By Admin | May 24, 2000

Do you remember 1985? Did you live in New York that year? If you do, and you did, then “EAST OF A” will be a fun time down memory lane. If not, then it’s still an interesting look at the lives of twentysomething New Yorkers living the decadent eighties and health-crazed nineties.
Well, it’s 1985 and New York has the lowest vacancy rate in the U.S. Three friends have just moved into an apartment, but not before signing their souls away on a ten year lease. The apartment doesn’t look like much, but it seems to be a steal in the eyes of the new residents. The story slowly unfolds with one-day vignettes that span the ten years of the lease. Peter (Patrick Breen) has recently dropped out of seminary school, Reggie (Nadine van der Velde) is a struggling lounge singer, and Chart (Scott Kraft), well, Chart isn’t really doing much, but his drug connections keep his pockets full enough to pay rent each month. Although the future is always uncertain, they seem destined to span the length of the lease.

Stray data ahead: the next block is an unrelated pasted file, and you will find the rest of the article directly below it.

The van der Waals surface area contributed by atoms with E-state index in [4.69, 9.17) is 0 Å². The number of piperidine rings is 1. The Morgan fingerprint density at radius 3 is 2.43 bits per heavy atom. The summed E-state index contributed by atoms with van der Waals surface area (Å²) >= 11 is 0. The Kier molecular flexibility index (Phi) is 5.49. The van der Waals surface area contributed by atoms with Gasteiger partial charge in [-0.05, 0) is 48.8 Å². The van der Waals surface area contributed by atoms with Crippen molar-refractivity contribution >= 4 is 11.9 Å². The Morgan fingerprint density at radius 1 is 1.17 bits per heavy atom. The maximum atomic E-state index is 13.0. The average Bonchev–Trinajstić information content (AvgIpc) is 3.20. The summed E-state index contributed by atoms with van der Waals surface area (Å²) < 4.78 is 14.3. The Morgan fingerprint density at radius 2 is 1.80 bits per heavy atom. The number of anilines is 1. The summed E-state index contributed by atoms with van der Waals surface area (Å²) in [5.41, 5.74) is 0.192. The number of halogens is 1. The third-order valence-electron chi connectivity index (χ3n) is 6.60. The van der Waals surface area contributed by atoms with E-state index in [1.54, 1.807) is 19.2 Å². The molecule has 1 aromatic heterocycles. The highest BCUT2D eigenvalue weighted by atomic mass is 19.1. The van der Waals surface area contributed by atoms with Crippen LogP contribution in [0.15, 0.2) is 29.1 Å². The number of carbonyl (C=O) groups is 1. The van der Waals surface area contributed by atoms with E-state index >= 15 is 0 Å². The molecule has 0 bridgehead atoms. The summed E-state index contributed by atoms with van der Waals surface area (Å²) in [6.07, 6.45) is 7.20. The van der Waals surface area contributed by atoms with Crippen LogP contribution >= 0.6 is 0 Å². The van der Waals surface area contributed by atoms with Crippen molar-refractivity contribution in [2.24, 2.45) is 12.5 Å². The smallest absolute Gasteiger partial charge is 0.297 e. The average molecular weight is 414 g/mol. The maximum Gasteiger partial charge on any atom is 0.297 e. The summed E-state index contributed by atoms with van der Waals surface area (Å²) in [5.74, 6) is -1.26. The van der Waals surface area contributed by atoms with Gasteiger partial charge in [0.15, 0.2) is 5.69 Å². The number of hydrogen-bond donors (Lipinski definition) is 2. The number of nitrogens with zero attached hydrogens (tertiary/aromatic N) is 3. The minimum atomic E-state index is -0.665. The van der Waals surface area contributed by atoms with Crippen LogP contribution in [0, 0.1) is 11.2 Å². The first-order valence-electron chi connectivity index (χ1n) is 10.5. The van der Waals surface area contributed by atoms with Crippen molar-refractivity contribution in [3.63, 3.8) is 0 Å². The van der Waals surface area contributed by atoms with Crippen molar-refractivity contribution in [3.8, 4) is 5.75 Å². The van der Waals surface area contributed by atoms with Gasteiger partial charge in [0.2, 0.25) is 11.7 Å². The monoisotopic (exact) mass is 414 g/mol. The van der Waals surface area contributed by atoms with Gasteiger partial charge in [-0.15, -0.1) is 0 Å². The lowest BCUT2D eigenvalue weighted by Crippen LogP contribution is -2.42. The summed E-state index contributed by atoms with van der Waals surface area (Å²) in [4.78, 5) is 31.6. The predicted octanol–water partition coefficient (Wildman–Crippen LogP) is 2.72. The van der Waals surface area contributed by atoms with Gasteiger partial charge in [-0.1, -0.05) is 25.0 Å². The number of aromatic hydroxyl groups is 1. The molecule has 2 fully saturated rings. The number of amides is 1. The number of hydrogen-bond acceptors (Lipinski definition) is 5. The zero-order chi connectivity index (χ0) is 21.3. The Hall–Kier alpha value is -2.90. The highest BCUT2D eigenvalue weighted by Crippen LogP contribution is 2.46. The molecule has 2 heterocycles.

The performances by all three leads are enjoyable to watch, and never get tedious or predictable. Even when we think we’re getting to know the residents, a new facet of their personality is introduced. Amy Goldsein’s direction and the structure of the film create an interesting challenge for both director and actors. Without much back story on any of the characters and a persistent pace that doesn’t spend too much time on any particular year, Goldstein is able to take the well-known indie convention, shooting inside one room, and keep the viewer’s interest. The film never feels contrived or forces any unwanted plot elements into its challenging structure. By the end of the film you might not want to move in, but you do care about all three of the residents. If watching a film that’s refreshing and original isn’t enough enticement to give this one a chance, imagine the fun you could have watching ten years in the life of a nymphomaniac, a druggie, and an ex-priest.

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